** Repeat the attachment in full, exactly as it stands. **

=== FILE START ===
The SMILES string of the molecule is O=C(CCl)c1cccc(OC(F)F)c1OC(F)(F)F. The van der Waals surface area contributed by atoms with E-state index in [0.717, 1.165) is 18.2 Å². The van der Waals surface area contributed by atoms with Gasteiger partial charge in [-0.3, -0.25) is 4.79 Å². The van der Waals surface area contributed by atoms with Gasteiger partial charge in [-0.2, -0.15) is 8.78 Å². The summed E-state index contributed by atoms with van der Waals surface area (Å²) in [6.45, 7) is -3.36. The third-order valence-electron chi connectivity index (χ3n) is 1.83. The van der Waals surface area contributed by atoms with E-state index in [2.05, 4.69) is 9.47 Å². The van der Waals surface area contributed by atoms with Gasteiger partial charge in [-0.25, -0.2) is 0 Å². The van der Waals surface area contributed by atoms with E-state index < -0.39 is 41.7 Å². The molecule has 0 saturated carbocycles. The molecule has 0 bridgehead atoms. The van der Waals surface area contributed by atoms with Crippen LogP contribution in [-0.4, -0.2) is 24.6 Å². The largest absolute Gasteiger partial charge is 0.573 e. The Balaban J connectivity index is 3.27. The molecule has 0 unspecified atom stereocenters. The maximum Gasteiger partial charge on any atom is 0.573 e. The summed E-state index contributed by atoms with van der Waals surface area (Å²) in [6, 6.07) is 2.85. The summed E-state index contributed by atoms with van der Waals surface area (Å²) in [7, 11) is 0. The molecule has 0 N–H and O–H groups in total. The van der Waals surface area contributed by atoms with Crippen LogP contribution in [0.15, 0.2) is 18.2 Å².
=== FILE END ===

The SMILES string of the molecule is O=C(CCl)c1cccc(OC(F)F)c1OC(F)(F)F. The van der Waals surface area contributed by atoms with E-state index in [0.717, 1.165) is 18.2 Å². The van der Waals surface area contributed by atoms with Gasteiger partial charge in [-0.3, -0.25) is 4.79 Å². The van der Waals surface area contributed by atoms with Gasteiger partial charge in [-0.2, -0.15) is 8.78 Å². The summed E-state index contributed by atoms with van der Waals surface area (Å²) in [6.45, 7) is -3.36. The third-order valence-electron chi connectivity index (χ3n) is 1.83. The van der Waals surface area contributed by atoms with E-state index in [2.05, 4.69) is 9.47 Å². The van der Waals surface area contributed by atoms with Gasteiger partial charge in [-0.25, -0.2) is 0 Å². The van der Waals surface area contributed by atoms with E-state index < -0.39 is 41.7 Å². The molecule has 0 saturated carbocycles. The molecule has 0 bridgehead atoms. The van der Waals surface area contributed by atoms with Crippen LogP contribution in [-0.4, -0.2) is 24.6 Å². The largest absolute Gasteiger partial charge is 0.573 e. The Balaban J connectivity index is 3.27. The molecule has 0 unspecified atom stereocenters. The maximum Gasteiger partial charge on any atom is 0.573 e. The summed E-state index contributed by atoms with van der Waals surface area (Å²) in [6, 6.07) is 2.85. The summed E-state index contributed by atoms with van der Waals surface area (Å²) in [7, 11) is 0. The molecule has 0 N–H and O–H groups in total. The van der Waals surface area contributed by atoms with Crippen LogP contribution in [0.15, 0.2) is 18.2 Å².